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Hey all,

I've been programming an ISBN system of sorts and I'm a little stuck (again).


I want to output my linked list to a text file, so I setup the code like this:

void saveList(char fileName[40])
{
	for ( list< Publication* >::iterator it = pubList.begin(); it != pubList.end(); it++)
	{
		try{
			std::ofstream ouf(fileName);
			if( !ouf ) throw std::ios::failure( "File Error" );

                        ouf<<"Publication,"<<(*it)->getPublisher()<<","<<(*it)->getIsbn();
                        ouf.close();
                }catch( const std::exception& e){
			std::cerr <<e.what()<<endl;
		}
         }
}

Now saving like this works alright with a small issue. I can only access the public functions of the base class object, I can't access the public functions of the derived classes. In addition I can't seem to figure out a way to identify which type of object in the list it is.

in this case I want the oustream to work like this:

if object is of type Publication, output all of publications details to a file.
else if object is of type Book output all of books details to a file.
else if type is ProceedingsBook output those details to a file.

The thing is, how exactly do I identify the object type in the list?

For now I'm writing a specific data member (and get function) identifying each type, I was just wondering if there is another way?

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Last Post by termin8tor
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First you loop solution is very inefficient, with regards to opening and closing files. Just open it once and close it once.

Next a solution to your problem is to have the classes have its own extraction operator. Check this link for more details.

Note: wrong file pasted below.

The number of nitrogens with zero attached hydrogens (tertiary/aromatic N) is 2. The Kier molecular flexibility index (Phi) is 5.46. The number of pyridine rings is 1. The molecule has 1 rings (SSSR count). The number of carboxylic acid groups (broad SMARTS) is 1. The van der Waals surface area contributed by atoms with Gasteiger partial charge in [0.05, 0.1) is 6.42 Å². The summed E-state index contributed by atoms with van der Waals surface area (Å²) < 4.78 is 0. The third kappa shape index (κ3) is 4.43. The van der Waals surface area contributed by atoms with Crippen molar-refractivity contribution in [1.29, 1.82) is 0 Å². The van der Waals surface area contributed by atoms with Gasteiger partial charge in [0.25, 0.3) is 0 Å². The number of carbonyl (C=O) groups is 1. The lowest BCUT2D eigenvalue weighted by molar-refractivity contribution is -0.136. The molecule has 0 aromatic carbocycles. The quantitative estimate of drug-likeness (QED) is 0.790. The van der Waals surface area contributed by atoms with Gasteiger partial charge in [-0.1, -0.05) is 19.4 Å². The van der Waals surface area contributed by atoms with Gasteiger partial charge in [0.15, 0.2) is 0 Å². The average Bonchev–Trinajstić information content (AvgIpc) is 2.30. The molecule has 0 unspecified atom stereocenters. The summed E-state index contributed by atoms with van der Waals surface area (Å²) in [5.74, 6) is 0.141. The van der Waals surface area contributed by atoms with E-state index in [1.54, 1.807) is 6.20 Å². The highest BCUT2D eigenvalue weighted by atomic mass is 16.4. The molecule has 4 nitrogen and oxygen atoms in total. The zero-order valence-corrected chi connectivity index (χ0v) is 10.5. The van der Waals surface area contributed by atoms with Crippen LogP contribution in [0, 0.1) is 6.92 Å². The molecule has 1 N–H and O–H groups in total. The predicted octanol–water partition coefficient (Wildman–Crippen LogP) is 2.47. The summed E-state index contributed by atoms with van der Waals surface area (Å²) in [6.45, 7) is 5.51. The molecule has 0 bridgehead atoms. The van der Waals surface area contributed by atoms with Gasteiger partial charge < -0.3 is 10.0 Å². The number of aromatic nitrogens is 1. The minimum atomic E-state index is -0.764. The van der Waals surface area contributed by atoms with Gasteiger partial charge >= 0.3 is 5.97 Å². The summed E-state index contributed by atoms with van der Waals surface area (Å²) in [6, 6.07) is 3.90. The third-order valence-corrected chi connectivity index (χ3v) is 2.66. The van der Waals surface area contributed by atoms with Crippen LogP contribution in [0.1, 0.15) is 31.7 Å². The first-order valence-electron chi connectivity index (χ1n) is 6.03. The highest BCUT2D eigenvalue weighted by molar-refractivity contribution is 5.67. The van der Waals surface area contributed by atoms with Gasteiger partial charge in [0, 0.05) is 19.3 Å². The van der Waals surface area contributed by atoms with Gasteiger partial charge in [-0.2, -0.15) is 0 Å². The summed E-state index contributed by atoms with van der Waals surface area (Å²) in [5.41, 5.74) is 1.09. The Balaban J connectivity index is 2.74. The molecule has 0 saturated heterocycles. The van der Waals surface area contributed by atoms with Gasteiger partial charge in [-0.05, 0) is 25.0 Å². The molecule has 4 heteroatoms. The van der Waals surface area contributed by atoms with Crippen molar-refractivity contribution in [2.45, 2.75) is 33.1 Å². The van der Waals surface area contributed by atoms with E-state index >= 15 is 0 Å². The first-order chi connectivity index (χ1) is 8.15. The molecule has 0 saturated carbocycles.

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I forgot to mention in my first post:

Publication is the base class, with Book being derived from Publication and finally I have a class called ProceedingsBook which is derived from Book.

Publication <- Book <- ProceedingsBook

I have a list setup as follows:

list<publication*> pubList;

I can access all of the Publication objects public functions perfectly fine, the issue arises when I try to access a derived object in the Publication list. As I used pointers I know that the list is correctly populated with the relevant object types, e.g. Books, Publications and Proceedingsbook objects.

The issue is, when I iterate through the list and attempt to access a derived class the code spits out a compile time error.

else if((*it)->getType().compare("Book")==0)
{
    ouf<<(*it)->getType()<<","<<(*it)->getPublisher()<<","<<(*it)->getIsbn()<<","
    <<(*it)->getAuthor()<<","<<(*it)->getTitle()<<endl;
}

Spits out the following compile error:
error C2039: 'getAuthor' : is not a member of 'Publication'
see declaration of 'Publication'

The only reason my code can detect which object it is; is because I have used a virtual function to return the data member "_type".

Any help is really appreciated!

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Yes I figured from your post that Publication was a base class. If you want to, you can cast the publication to the derived class and take appropriate measure like so:

Book * bk = dynamic_cast(*it);